But what is the role of Eurasianism in this Eurasia? Even if the founding fathers of Eurasianism such as Nikolai Trubetskoi or Petr Savitskii were all republished with large print runs at the beginning of the 1990s, as were all the great authors of the Russian Silver Age, and reintegrated into the national pantheon, they enjoy only academic success. In Kremlin circles, the preference is to refer to conservative thinkers with a clear political message such as Konstantin Leonte and Ivan Ilyin rather than to the Eurasianists, who are not on Putin’s communication gurus’ list of “must-read” authors. In the autonomous republics and in Kazakhstan, the scholarly circles that celebrate Gumilev are much more interested in his concepts of “ethnos” and “passionarity” than that of Eurasia, and they do not return to the founding fathers. Dugin borrows his entire repertoire from the German Conservative Revolution and from the French and Italian New Right far more than from the Eurasianist circles of the emigration. As for the high senior officials in charge of the Customs Union and Eurasian Union institutions, they derive inspiration from founding European texts such as that of Jean Monnet, or from Beijing’s rhetoric of Chinese-style harmonious development, but not from Eurasianism.

Shared Assumptions, Disparate Projects

Eurasianism and the Eurasian Union project share a similar vision of the fluidity of the term Eurasia. They both conflate Eurasia as the space that Russia has historically dominated and as the shared Euro-Asian continent, and tend to merge the definitions whenever they need to demonstrate the critical role of the strictly defined Eurasia within the broader one. They also overlap the territory of Eurasia with that of the Soviet Union, with some subtractions and additions. All consider the Baltic states to be part of Europe but not Eurasia. The Eurasianists tend to add Mongolia to their definition but subtract the South Caucasus, while the Eurasian Union project aims to hold onto the South Caucasus but does not have much interest in Mongolia.

In both cases, there exists a core group of Eurasian countries, Russia and parts of Ukraine and Kazakhstan, that represent the historical interaction between the Slavic and steppe worlds. In both cases, Ukraine is seen as a divided country, fractured by a “civilizational” line of divide between Europe and Eurasia, where eastern Ukraine is integrated into Eurasia and western Ukraine is seen to be moving toward its European destiny. To this core group can be added some concentric circles of other countries that are welcome to join, but with secondary roles: the sedentary and more Islamic Central Asia and Christian Armenia and Georgia. A third concentric circle includes countries that are outside the strictly defined Eurasia but are potential “bedfellows”: Eurasianists have traditionally mentioned Iran and Japan, while the Eurasian Union prefers Vietnam, Syria, and Egypt as potential free trade partners.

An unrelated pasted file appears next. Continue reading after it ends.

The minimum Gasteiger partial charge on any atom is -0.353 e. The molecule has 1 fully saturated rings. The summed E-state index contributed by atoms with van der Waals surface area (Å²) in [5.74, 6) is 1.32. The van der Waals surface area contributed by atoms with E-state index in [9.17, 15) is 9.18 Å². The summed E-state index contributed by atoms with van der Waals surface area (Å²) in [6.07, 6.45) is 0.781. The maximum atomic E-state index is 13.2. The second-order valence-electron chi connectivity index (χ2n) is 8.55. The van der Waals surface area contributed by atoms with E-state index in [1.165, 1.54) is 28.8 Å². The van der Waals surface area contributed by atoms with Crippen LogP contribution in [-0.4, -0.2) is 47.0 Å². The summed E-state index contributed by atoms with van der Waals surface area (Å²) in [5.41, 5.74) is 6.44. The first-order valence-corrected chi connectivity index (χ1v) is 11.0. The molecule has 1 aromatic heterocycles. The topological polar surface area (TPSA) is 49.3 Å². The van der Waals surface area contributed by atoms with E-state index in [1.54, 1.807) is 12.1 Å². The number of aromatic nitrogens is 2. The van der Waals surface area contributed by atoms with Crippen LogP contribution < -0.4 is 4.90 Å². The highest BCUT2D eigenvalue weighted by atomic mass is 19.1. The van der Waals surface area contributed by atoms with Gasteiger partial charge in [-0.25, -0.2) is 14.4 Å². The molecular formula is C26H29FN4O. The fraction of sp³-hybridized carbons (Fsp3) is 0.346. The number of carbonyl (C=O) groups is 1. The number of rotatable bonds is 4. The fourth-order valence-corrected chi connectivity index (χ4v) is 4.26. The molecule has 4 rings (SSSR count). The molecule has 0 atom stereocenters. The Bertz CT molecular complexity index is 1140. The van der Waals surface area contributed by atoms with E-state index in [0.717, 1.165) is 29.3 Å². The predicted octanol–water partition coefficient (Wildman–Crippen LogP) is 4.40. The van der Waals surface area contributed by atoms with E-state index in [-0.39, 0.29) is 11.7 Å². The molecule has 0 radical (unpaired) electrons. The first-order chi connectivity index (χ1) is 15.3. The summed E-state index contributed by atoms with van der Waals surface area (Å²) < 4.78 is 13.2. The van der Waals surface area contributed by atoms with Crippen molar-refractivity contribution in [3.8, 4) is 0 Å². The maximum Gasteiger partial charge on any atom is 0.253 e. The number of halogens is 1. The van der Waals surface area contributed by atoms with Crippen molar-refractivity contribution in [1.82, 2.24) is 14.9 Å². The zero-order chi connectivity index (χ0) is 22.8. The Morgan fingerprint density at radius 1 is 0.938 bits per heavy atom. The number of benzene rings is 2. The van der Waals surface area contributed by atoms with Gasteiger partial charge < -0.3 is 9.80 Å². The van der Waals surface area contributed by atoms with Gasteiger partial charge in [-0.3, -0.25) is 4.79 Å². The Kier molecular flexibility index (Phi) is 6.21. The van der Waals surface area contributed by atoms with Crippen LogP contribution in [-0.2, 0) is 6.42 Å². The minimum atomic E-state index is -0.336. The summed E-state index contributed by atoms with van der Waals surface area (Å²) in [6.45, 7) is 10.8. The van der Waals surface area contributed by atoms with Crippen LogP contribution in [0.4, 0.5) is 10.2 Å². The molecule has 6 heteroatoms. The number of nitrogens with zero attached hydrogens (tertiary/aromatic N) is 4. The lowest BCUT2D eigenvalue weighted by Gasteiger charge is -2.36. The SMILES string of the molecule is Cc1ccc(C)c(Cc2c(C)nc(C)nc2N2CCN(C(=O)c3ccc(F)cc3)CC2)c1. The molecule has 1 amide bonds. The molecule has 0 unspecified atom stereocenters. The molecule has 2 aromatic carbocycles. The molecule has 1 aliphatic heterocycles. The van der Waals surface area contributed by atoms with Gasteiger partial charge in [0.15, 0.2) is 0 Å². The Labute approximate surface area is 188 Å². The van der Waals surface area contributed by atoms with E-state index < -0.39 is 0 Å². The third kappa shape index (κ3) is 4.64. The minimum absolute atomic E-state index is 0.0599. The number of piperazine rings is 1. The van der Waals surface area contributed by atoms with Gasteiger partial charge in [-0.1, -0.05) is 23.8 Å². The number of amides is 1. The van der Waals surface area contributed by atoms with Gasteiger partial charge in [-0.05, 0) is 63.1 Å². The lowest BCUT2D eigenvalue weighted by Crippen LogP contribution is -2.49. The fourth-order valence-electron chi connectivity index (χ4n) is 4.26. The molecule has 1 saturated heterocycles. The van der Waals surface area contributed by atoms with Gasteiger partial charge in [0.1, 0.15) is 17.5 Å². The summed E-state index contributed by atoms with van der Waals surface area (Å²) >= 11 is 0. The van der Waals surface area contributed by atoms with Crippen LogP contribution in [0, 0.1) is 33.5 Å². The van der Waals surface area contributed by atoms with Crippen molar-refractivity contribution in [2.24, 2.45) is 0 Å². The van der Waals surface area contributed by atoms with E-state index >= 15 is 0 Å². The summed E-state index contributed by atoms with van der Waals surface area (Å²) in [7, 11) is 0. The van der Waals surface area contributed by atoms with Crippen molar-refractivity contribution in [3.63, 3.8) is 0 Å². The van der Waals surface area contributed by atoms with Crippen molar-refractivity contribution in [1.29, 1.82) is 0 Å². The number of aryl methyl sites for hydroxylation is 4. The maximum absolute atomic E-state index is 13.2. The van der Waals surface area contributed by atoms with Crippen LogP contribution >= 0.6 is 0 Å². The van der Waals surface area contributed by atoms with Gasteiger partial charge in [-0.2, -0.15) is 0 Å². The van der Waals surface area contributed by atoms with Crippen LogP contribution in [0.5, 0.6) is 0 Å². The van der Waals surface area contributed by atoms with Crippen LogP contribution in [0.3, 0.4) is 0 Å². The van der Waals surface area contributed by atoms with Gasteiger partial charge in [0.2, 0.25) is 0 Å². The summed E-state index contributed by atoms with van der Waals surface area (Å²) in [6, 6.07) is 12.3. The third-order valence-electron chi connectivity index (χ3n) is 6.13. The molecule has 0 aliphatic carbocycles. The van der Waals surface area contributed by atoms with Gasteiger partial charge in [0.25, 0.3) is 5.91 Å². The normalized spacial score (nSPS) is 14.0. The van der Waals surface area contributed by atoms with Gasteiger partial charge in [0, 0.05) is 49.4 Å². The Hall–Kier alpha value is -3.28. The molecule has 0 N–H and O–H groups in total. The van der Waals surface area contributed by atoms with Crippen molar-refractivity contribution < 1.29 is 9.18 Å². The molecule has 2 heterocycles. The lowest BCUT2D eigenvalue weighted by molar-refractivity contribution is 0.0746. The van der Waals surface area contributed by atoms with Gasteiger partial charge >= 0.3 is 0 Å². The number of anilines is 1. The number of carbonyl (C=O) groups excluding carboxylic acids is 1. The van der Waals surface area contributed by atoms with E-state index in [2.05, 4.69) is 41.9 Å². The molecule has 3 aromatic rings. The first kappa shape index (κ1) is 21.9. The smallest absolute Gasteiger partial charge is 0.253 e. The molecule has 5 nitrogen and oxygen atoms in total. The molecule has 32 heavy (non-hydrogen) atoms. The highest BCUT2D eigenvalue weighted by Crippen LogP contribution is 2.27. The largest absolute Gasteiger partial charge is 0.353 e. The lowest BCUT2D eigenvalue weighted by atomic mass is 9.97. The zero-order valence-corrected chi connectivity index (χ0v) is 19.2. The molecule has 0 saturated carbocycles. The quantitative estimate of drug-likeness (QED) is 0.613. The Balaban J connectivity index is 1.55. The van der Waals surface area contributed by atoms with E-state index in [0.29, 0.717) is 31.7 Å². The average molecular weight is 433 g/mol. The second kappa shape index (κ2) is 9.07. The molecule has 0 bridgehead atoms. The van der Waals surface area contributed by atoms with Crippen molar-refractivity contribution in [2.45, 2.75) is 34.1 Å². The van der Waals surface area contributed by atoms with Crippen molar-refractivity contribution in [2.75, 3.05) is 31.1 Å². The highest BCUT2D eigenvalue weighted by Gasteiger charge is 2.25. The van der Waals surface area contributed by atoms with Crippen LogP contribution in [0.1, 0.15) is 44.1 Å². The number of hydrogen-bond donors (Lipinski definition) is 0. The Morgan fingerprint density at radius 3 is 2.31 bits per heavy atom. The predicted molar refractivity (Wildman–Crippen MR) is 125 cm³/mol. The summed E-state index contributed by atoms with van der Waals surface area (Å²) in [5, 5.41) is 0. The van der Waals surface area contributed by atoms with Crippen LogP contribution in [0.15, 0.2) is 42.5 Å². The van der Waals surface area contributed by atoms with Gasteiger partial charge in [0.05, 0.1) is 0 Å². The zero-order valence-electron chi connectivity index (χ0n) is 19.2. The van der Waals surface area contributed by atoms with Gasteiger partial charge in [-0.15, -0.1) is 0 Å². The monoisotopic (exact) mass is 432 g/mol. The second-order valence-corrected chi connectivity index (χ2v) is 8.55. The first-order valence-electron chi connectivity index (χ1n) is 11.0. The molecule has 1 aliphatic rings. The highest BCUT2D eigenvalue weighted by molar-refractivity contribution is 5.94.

However, the overlap between Russian Eurasianism and the Eurasian Union stops there. As we delve into the contents of the Eurasian project, in terms of political values and economic politics, critical dissonances soon emerge. The Eurasian Union takes nothing from (neo-)Eurasianism in defining a political and economic strategy for the region. No official text produced in Russia about the Eurasian Union mentions Eurasianism as an ideology. Dugin has not been given any official status since the coming into force of the Eurasian Economic Union; he is not a member of the Public Chamber and he even lost his position at Moscow State University since the onset of the Ukraine conflict.


Eurasianism predates the Eurasian Union. It has its own intellectual genealogy and its doctrinaires have not been co-opted by the Kremlin. Eurasianism connects mostly to the sphere of metapolitics and operates independently of the regime’s political project, the rationale of which is far more pragmatic and based on other kinds of references. Hence the strange destiny of a movement, Eurasianism, that has contributed to shaping Russian intellectual life in the twentieth century but which is today both central and forgotten. The more “Eurasia” invades Russia’s public space, popular culture, and state-produced narratives in Russia, the more forgetful of its Eurasianist founding ideologists it seems to be. The production of ideas, their agents, and places of production should thus be given more attention. We need to examine the deployment of terms and their operationalization before taking a restraining shortcut of conflating metapolitics with state strategies.

Marlene Laruelle is Research Professor of International Affairs and Director of the Central Asia Program at the George Washington University.


About the author

Research Professor of International Affairs; Director of the Central Asia Program; Co-director of PONARS Eurasia
George Washington University